The news that Barclays is in exclusive “merger” talks with ABN Amro has obviously generated a lot of comment. I’ll leave all the clever-Trevor stuff about whether or not the proposed tie-up makes sense to the well-paid “analists” who know far more about these things than I do, even if, as my regular readers will vouch, I too have an amazing ability to talk out of my nether regions.
It’s clear to me who will have the upper hand if the deal does go ahead even if the fact that the merged entity will be listed in London, headquartered in Amsterdam and regulated by the Dutch central bank ostensibly makes it look even-Stevens.
However, a joke doing the rounds in the market perfectly sums up the true situation. “You know how it’s become a custom in mergers for each bank to keep part of its name,” it goes. “Well Barclays will keep Barclays, and ABN Amro is to keep Bank,” it concludes.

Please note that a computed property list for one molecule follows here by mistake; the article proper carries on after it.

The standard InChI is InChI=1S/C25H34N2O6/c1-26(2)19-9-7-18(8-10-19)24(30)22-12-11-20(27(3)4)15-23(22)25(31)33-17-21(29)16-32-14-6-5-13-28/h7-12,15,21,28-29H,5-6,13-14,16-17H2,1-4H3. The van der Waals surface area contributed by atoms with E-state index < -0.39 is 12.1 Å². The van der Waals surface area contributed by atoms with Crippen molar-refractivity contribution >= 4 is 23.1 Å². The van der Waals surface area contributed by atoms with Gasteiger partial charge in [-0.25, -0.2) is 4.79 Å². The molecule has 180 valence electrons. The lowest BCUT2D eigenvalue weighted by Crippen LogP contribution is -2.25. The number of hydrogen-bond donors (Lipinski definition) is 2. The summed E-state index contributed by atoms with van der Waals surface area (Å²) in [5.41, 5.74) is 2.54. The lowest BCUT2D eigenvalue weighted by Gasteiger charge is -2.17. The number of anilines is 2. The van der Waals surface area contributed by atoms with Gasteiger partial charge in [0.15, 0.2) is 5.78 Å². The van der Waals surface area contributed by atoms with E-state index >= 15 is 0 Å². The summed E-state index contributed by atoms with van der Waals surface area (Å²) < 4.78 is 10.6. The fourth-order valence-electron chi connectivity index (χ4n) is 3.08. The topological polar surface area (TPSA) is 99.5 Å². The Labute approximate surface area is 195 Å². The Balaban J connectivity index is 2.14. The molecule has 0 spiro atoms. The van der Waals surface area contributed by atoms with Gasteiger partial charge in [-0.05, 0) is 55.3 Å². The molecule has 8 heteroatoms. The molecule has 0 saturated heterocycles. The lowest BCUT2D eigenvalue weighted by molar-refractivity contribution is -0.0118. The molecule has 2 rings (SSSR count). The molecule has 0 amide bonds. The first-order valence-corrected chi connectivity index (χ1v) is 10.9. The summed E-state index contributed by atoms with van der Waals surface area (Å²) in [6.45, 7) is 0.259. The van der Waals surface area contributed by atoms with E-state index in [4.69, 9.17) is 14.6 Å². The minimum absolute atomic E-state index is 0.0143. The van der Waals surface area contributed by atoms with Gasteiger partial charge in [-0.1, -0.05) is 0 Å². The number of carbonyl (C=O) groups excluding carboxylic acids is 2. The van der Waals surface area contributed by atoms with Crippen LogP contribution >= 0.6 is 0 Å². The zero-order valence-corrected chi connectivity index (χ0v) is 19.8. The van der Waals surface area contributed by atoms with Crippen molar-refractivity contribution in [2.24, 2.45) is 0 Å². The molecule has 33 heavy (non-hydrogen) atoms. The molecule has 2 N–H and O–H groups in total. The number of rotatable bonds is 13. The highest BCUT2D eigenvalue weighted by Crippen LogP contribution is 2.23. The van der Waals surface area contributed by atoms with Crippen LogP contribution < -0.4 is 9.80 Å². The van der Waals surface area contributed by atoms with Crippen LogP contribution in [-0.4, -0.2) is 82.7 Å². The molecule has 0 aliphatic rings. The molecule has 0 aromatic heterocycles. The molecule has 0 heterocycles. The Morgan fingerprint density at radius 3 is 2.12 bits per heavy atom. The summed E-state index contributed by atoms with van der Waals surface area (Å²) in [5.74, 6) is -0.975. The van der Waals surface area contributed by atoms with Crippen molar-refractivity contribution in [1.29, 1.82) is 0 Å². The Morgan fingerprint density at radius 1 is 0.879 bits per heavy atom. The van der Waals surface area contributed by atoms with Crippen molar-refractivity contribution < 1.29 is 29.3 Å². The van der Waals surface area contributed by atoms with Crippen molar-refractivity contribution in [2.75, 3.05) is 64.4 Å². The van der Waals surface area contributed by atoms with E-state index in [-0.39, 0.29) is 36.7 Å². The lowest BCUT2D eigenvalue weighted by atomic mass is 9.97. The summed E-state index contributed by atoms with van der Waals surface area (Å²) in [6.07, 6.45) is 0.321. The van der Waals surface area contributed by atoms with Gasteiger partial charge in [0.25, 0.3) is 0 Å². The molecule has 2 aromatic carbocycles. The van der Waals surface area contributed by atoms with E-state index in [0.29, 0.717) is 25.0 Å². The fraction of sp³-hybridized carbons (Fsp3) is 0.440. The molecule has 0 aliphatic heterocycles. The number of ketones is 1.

From an FX perspective, what will the new business look like? Last year, Barclays had a 6.61% share of the market, according to the Euromoney poll. ABN’s share was 2.93%. Even if Barclays were to retain all of ABN’s share, which is extremely unlikely, it would not move further up the rankings, based purely on the 2006 results. Using a football (or soccer for the benefit of my US readers) analogy, Barclays is a little bit like Chelsea or Manchester United. The bank has got its chequebook out and spent heavily to build a winning team.